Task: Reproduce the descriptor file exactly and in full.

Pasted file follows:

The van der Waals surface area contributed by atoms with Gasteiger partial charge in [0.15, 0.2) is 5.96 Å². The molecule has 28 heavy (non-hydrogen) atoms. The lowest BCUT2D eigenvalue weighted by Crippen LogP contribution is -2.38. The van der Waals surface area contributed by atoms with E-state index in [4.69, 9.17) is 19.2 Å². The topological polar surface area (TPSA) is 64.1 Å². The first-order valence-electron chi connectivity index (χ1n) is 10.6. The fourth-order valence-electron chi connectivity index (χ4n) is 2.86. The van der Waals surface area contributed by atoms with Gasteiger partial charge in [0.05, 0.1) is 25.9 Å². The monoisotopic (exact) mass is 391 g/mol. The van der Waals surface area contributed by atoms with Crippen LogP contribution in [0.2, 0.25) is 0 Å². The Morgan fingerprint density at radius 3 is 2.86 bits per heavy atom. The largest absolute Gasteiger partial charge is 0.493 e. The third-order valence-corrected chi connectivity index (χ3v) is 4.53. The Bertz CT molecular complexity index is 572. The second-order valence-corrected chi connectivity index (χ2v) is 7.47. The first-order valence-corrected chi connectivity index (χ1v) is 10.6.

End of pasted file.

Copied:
The van der Waals surface area contributed by atoms with Gasteiger partial charge in [0.15, 0.2) is 5.96 Å². The molecule has 28 heavy (non-hydrogen) atoms. The lowest BCUT2D eigenvalue weighted by Crippen LogP contribution is -2.38. The van der Waals surface area contributed by atoms with E-state index in [4.69, 9.17) is 19.2 Å². The topological polar surface area (TPSA) is 64.1 Å². The first-order valence-electron chi connectivity index (χ1n) is 10.6. The fourth-order valence-electron chi connectivity index (χ4n) is 2.86. The van der Waals surface area contributed by atoms with Gasteiger partial charge in [0.05, 0.1) is 25.9 Å². The monoisotopic (exact) mass is 391 g/mol. The van der Waals surface area contributed by atoms with Crippen LogP contribution in [0.2, 0.25) is 0 Å². The Morgan fingerprint density at radius 3 is 2.86 bits per heavy atom. The largest absolute Gasteiger partial charge is 0.493 e. The third-order valence-corrected chi connectivity index (χ3v) is 4.53. The Bertz CT molecular complexity index is 572. The second-order valence-corrected chi connectivity index (χ2v) is 7.47. The first-order valence-corrected chi connectivity index (χ1v) is 10.6.